The photographic archives surrounding two iconic war images have recently been discovered. In December of 2006, the Wall Street Journal tracked down the anonymous photographer of a Pulitzer-winning photograph of a 1979 execution in Iran. Now we learn that a suitcase full of negatives by Robert Capa of the Spanish Civil War have been discovered in Mexico City.
These two images have kept people searching for decades, trying to the find the stories behind the photos:
1979 Iranian Execution by Jahangir Razmi
The Falling Soldier by Robert Capa (Spanish Civil War)
Argentine artist Jorge Macchi has been all over South Texas lately — he was a resident at Artpace in 2005, he currently has a piece in the Triangle Project Space‘s Standing on one foot, and the Blanton is showing Anatomy of Melancholy, his first “comprehensive U.S. exhibition,” through March 16.
As I wandered through the Blanton exhibit, I was reminded of the scene in The Breakfast Club when Allison (the “psycho” girl) puts on makeup and everyone realizes she’s a fox. Jorge Macchi has put in a lot of effort giving Fluxus a shave and a haircut, and what do you know, it fits very nicely into a standard gallery format. Macchi’s Caja de música, for instance, draws on the chance operations that ’60s experimentalists picked up from John Cage. Taking video of cars on a 5-lane highway, Macchi assigns a musical note to each lane, and as a car enters the frame the note corresponding to the lane it is in plays, creating a kind of randomized music box (you can watch this video on his site).
He’s also very fond of finding the edges of things, the demarcations, and focusing on those rather than the intended content of an appropriated work. For instance, at his Artpace residency, he took the final moments of several old movies and created video loops of the “The End” sequences. In an analogous move at the Blanton show, he cuts everything out of a map except the graveyards. These pieces draw our attention to the liminal moments, the insecurity of transition. Despite the summoning of these precarious situations, though, Macchi’s work feels very comfortable. He’s taken the ideas pioneered by Dada and Fluxus artists, art based on the awkward and the random, smoothed out the edges and made it feel very safe within the white walls of the museum.
There are some very elegant pieces in the Blanton show, including Caja de música, and Fuegos de artificio, a piece in which footprints made of soil expand outward on the wall, progressively losing their form like ripples on a pond. This is a concise and beautiful statement about the impact we have on the world as we move through it, bringing with us the dirt of another place, which gradually loses the significance of having come from our shoes.
But I’m left wondering whether the ideas Macchi draws from are best expressed with the sort of finesse and refinement he brings to them. Maybe the chance operations of Arp, Cage, Maciunas and all the others are better left in a raw form. Maybe Allison was hot without the makeup.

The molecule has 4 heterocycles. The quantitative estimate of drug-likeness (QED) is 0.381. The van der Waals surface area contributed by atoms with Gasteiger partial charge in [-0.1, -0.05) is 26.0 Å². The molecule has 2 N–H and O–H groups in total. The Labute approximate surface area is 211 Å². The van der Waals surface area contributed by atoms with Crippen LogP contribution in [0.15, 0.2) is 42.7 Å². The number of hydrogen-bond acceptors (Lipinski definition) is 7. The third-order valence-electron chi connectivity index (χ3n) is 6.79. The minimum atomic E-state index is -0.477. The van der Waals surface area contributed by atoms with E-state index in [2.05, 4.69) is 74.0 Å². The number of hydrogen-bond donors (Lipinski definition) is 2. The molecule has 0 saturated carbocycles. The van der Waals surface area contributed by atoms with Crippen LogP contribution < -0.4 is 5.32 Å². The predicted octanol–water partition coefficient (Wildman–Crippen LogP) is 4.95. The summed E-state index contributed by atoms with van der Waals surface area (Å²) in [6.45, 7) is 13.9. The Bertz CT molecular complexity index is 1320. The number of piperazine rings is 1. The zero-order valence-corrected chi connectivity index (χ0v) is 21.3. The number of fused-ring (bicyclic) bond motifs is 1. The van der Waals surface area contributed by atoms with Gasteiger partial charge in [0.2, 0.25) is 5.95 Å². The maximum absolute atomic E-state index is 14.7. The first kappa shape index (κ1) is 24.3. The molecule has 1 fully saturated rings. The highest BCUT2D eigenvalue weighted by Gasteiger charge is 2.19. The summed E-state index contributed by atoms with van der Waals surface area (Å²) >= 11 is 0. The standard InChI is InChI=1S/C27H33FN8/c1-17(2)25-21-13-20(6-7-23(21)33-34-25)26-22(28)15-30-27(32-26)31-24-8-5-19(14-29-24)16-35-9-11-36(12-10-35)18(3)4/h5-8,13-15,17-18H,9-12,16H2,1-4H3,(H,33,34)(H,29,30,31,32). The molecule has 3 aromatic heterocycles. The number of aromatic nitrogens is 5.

[The following post is about Episode 3, Season 5 of The Wire, and contains some pseudo-spoilers. Nothing very important is revealed, but you might want to hold off until you've seen the episode if you worry about things like that.]
This may be a bit hasty, but I can’t help thinking that The Wire is in mid-jump over the proverbial shark (and apparently at least one or two people agree with me). What I’m thinking of primarily is McNulty’s attempt to create a serial killer out of thin air in order to scare up some funds for the BPD. In Episode 2 I was willing to roll with it, since “the smartest guy in the room” is apparently spiraling into full-on alcoholism. But now they have the imminently reasonable Lester Freeman buying into the plot. And to top it all off, Omar surfaces in some unnamed tropical paradise, while Marlo heads down to the French Caribbean so he can see his money. I’m withholding judgment until Episode 4 makes it to the torrents, but I don’t like where any of this is going. Happily, the dynamic in the mayor’s office and in the newsroom at the Sun is pretty solid so far (although I’m a bit wary of this Jayson Blair-type business developing at the Sun).
Of course, my concern comes with some caveats (as if I hadn’t hedged my shark-jumping proclamation enough in the first paragraph). The Wire is one of the best shows I’ve ever seen, and the writers have done a terrific job of weaving together complex plot lines without straining the characters through four seasons. With McNulty in particular they’ve flipped the script on me in the past — through most of the first season I thought McNulty was a glorified McGarnagle, and that assessment turned out to be dead wrong. So here’s hoping The Wire’s writers have a plot twist up their sleeves that elegantly resolves all my worries and cements the show’s reputation as “best ever.” But if they don’t, I think Episode 3 will be seen as the moment everything started falling apart.
D14 by Man Ray
Lillyputti by Marilyn Minter
As many of you know, San Antonio sculptor / performer Jimmy Kuehnle has been in Japan since August working on a Fulbright project. He recently posted photos of his first two exhibits, at the Kyoto Museum (Artjam 2007) and the Aichi Geidai Gallery in the Aichi Prefectural University of Fine Arts and Music. Continuing a body of work he started in San Antonio, Kuehnle fabricated huge, inflatable sculptures, which also served as interactive / performance pieces.
Mr. Bubble Head, which Kuehnle made for Artjam, is a huge orange inflatable sculpture with ropes criss-crossing inside. Kuehnle spend much of the opening inside the sculpture tugging on the ropes as people walked by, creating an impression of organic response to the viewers’ presence. Museum visitors were also allowed inside the sculpture at various points, turning it into an interactive sculpture.
His piece at the Aichi Geidai Gallery, called Big Blob, was another inflatable sculpture made of the same orange material. This piece, however, was a suit which Kuehnle could walk around in “like a large leviathan.” After his performance in this enormous suit, Kuehnle invited audience members to try it on — but it seems a bit more unwieldy than those ridiculous sumo suits.